She fought for her right to go to the front to help out with medical supplies and nursing. The Battle of Cedar Mountain was the first time she gave first aid to the wounded. The ones who were very sick received bread soaked in wine. She cooked soup and applesauce for some and passed out free t-shirts she had collected.

Greatful for these comforts, the men gave her the nickname, "Angel of the Battlefield". While back in Washington, Barton heard that the Union had suffered a defeat. At daybreak, her and two other women packed supplies on a freight cart and made the journey to the second Battle of Bull Run. They had boxes of bandages, drugs, coffee, brandy, cans of soup, juices and crackers. At nighttime, the three women would move from one man to another, wrapping blankets around them and giving them small amounts of food. A few days before the Battle of Antietam, Clara learned where the fighting would be.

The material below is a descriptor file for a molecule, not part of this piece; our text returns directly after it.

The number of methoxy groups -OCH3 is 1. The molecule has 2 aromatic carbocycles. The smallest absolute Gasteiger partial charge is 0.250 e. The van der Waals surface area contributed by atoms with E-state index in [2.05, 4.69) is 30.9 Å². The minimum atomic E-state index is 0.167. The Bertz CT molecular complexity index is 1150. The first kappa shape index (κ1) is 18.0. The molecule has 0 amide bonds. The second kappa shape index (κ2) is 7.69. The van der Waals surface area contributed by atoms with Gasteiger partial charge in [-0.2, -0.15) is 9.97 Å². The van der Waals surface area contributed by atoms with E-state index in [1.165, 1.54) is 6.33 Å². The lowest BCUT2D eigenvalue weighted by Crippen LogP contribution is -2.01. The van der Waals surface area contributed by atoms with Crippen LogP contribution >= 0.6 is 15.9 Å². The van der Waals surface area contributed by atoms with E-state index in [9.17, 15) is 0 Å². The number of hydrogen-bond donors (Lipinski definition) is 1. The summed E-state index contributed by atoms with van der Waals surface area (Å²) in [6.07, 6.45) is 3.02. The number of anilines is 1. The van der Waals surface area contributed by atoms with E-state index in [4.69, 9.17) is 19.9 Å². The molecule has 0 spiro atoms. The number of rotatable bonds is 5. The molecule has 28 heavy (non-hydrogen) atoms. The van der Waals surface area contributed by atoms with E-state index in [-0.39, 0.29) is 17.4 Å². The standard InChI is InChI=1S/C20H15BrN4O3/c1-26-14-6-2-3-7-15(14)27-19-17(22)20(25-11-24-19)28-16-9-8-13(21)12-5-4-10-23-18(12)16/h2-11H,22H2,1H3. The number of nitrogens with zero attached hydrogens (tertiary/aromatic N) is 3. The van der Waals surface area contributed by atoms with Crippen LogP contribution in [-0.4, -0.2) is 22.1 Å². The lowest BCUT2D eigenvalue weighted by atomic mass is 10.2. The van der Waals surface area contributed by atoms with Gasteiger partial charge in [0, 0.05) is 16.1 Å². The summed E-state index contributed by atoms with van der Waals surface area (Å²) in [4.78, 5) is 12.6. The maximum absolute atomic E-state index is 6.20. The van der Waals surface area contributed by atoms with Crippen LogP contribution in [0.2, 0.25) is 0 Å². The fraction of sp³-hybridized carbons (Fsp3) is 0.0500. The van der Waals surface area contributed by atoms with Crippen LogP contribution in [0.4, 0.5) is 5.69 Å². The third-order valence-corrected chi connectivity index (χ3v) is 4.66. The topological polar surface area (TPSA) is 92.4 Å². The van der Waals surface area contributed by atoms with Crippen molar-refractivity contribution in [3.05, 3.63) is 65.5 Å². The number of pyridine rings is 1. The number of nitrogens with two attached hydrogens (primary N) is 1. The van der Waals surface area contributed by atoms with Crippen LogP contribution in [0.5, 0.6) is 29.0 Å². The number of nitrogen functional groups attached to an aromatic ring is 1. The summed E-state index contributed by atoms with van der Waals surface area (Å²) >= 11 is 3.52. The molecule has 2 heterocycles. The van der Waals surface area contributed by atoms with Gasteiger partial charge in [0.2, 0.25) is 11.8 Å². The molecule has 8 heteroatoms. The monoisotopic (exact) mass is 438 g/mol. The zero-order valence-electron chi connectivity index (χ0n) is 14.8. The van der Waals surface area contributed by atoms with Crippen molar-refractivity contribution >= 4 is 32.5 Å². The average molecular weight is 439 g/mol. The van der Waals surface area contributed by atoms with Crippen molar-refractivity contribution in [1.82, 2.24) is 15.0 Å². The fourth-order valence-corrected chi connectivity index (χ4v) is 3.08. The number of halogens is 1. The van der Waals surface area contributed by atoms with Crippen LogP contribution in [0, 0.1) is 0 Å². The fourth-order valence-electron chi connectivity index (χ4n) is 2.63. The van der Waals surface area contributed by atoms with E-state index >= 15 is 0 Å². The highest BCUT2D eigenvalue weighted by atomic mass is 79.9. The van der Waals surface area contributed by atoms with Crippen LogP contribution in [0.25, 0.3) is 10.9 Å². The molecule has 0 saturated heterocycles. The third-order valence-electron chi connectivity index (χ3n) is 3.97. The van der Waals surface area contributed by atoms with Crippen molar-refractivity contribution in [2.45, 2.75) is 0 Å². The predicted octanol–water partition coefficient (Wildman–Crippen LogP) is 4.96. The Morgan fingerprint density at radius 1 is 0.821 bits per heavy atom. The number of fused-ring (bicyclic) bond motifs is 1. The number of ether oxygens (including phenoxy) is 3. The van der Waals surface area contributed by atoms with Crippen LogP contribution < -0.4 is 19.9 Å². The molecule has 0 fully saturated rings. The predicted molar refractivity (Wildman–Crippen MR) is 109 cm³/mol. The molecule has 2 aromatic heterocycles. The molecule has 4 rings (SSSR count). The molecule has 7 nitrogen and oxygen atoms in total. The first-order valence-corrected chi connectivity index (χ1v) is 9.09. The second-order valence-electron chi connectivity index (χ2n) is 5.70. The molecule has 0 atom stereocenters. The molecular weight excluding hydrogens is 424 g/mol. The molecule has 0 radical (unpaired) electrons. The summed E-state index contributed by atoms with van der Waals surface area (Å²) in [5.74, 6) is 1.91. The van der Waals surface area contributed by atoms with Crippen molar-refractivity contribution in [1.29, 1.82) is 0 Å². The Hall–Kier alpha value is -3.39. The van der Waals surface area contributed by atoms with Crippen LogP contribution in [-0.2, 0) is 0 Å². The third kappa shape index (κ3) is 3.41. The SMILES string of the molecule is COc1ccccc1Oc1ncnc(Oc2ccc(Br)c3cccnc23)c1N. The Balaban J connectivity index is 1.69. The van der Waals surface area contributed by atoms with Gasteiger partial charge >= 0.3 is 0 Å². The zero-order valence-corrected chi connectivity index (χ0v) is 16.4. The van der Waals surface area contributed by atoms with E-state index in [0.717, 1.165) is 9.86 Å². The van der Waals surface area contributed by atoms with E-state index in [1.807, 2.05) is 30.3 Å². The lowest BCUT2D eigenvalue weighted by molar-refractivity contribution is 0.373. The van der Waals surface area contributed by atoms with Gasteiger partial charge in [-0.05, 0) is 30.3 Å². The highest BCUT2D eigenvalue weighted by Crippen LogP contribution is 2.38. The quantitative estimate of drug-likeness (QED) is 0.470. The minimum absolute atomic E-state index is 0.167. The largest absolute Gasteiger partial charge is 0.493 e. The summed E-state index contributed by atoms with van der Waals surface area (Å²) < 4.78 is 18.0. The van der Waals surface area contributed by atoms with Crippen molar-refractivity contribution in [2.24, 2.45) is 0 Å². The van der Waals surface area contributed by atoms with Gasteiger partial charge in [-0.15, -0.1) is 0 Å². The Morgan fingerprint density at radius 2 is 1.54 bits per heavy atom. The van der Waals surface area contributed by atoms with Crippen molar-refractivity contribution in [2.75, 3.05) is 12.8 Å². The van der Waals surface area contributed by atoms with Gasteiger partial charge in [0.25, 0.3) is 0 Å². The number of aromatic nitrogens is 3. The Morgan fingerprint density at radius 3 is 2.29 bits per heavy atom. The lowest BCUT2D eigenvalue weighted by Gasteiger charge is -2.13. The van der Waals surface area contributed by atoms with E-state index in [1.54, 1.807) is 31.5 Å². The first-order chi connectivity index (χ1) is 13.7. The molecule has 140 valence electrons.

She left Washington with a string of mules and a wagon with four men escorting her. The cart was pilled high with supplies. She caught up with some of the wounded and gave them bread she had bought on the way. She knew she was on a battlefield as her wagon rolled over the dead. While they were stopped, she noticed that in the army supply wagons, the ammunition came first, then food, then medical supplies.

That night she made her party get up at one in the morning and take a short cut to get ahead of the army wagons. She followed the sound of the cannon as stray bullets flew over her head to make it to a hospital to help the wounded. Because she had left earlier than the armies supply wagons, she was able to make it, and the army lines were stuck until the battle was over in fear of getting caught. During the years following the war, Barton lectured about her war experiences, continued her work at the Office of Correspondence, and worked with the suffragist movement. However, by 1869, Barton had worked herself into a physical breakdown.